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“What happened to you, man? You used to be beautiful.”
Dark circles under bleary eyes, a permanent scowl, a shortening fuse, and no time for anything… it was time to get out. I remember why I chose to stop roleplaying for a while. Between raising a young family and laying the foundation of my career, there wasn’t a lot of leisure time, and I was spending most of it at a table with a bunch of guys when I would have preferred to be alone. I quit in stages, cutting down to every other week, then choosing to finish off the game I was involved in and call it after that. It was a tough decision to make because I love the hobby, but it was time to go. Between my introverted nature and the adulting required of me, I needed a break.
Last week, though, I had the chance to visit my friends while they played a new game. I had never used the system before: Rifts, using the Savage Worlds system. I found myself seeing the hobby with the same eyes I had when I was just beginning. Here is what I saw:
1) The Rules Are Confusing And Stupid
Coming into the game as I did with a minimum of background knowledge about the system, watching the game unfold was a mystifying mess of jargon, rules references, and the occasional descriptive moment. My game preferences over the years have gradually drifted from more simulationist games to rules light, and it was cool to have this opinion confirmed. This isn’t to knock Savage Worlds by any stretch; the first game I ever watched was Kevin Siembieda’s Rifts, with its beautiful symmetry,. Given the complexity of the rules, it’s a miracle I ever picked up the dice. Savage Worlds is comparatively simple, but I still found myself mostly clueless about how to fire a weapon. That such a simple action requires some means of gauging success is a basic tenet of all roleplaying games. The reality is, though, that for someone unfamiliar with a particular system, a sheet with esoteric symbols and the ritual of polyhedral throwing can be a barrier to immersion.
2) Roleplaying Is A Huge Commitment
To get a good sense of continuity, you probably want to play five to six hours in a two week period. Our group usually played on Sunday afternoons. Those hours with the guys were sometimes more back-to-back minutes than I saw my kids. Needless to say, this was one of the big reasons that I wanted to back out; not only did I need some down time to decompress on my own, but it was hard to justify my commitment to the game. The flip side of this was also on display during my visit. Two of the players couldn’t be there for the afternoon session. I can hardly blame them, and really, in the end I had fun filling in as their character while I visited. When players don’t show up though, the game loses depth and the narrative becomes two dimensional. One of the great strengths of this group is the faithful commitment to Sunday afternoons. I have to admit, it was nice to be able to roll a couple dice, then leave halfway through.
3) More Time Is Spent Goofing Around Than Roleplaying
This is obvious to anyone who’s seen the 8-bit reenactment of Dungeons and Dragons. As a visitor, it made no difference to me. In fact, I could’ve caused a few of the rabbit trails. I remember this driving me bonkers as a player, though. Not only are we setting aside hours of time to play this game, but we’re going to spend an hour debating whether the Rebel Alliance spent money to get nice fighter ships or built their fleet from salvage… ARGH! The best game I ever played, in terms of continuous engagement at the table, was one which was recorded for a podcast. It was interesting to see how everyone was on their best behaviour in front of the microphone. Even then there was a lot of space devoted to Star Trek and Firefly references.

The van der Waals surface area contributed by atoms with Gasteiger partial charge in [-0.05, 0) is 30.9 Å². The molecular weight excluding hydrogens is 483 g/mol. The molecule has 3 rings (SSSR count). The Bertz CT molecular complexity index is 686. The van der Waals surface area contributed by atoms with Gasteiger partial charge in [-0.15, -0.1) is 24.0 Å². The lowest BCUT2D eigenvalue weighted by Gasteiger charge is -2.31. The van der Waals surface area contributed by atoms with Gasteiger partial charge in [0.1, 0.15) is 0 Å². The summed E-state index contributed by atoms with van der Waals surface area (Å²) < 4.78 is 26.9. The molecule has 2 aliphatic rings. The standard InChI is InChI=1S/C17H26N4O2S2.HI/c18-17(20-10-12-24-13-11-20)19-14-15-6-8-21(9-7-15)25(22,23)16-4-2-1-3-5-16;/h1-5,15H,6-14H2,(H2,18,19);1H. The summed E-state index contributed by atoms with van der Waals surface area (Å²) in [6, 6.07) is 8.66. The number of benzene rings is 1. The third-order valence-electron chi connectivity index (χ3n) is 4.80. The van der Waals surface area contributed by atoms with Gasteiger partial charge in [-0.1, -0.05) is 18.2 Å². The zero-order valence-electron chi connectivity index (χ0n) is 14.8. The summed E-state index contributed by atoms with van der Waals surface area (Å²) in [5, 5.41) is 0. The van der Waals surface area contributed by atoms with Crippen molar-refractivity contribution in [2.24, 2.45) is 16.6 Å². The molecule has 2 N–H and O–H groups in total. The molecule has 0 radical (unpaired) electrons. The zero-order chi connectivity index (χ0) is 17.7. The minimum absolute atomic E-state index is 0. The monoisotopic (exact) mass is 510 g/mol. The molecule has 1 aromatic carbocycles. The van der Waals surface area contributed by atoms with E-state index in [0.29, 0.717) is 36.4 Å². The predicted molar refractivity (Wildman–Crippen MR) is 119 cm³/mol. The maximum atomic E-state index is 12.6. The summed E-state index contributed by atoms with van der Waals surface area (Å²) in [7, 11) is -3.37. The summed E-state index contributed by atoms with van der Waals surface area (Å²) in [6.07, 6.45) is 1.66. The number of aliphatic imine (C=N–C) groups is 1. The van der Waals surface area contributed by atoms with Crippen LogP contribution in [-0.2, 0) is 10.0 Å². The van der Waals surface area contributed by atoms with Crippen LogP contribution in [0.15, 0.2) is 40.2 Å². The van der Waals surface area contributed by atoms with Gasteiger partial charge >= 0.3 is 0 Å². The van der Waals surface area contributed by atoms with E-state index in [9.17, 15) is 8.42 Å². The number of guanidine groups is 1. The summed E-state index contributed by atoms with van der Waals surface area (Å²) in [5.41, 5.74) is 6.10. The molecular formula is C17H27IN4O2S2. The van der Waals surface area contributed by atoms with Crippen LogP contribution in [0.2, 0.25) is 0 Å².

4) It’s Super Fun To Do Cool Stuff
In the end, I had a lot of fun. I filled in for one of the absent players who was playing a Burster, kind of like a fire-controlling superhero. The character had a bunch of at-will abilities to control fire, which means I was able to do some cool things that solved problems while adding to the narrative and without a need to consult the rules. I spared needless damage to my team, prevented a forest fire, and lit the way up the side of a treacherous, rocky hill to rescue prisoners kidnapped from a nearby village. All in one session. It was great to be the hero, great to have unique abilities, and great to permanently affect the game world. This was roleplaying bliss, and it makes all the rules-ing worth it.
5) The People Make The Experience
Ultimately, that’s what it’s about. Even though I don’t play often anymore, I’m still close with the guys. My wife and I just had dinner to celebrate one dude’s anniversary. That very afternoon, I brought a lasagna for another guy, because he and his wife are expecting a baby any day now. At other times, I’ve helped guys move, had them over for dinner, and burned stuff while drinking beer in the backyard. I remember some wisdom somebody once passed on to me: “I don’t roleplay with anyone I wouldn’t want to spend the afternoon with anyways.” That is definitely true about this roleplaying group. It makes all the rabbit trails worth it.
So, all that is to say, while I don’t expect I’ll be able to join them for another game anytime soon, I do look forward to getting back into the hobby when time permits. After all: if you’re going to play the lavender elven priestess of Gan’uul, it’s always better to do it with friends!
Landrew is a full-time educator, part-time art enthusiast. He applies his background in literature and fine arts to his favourite hobby (roleplaying games) because the market for a background in the Fine Arts is very limited. He writes this blog on company time under a pseudonym. Long live the Corporation!
Picture Reference: http://www.quickmeme.com/meme/3uj8ol
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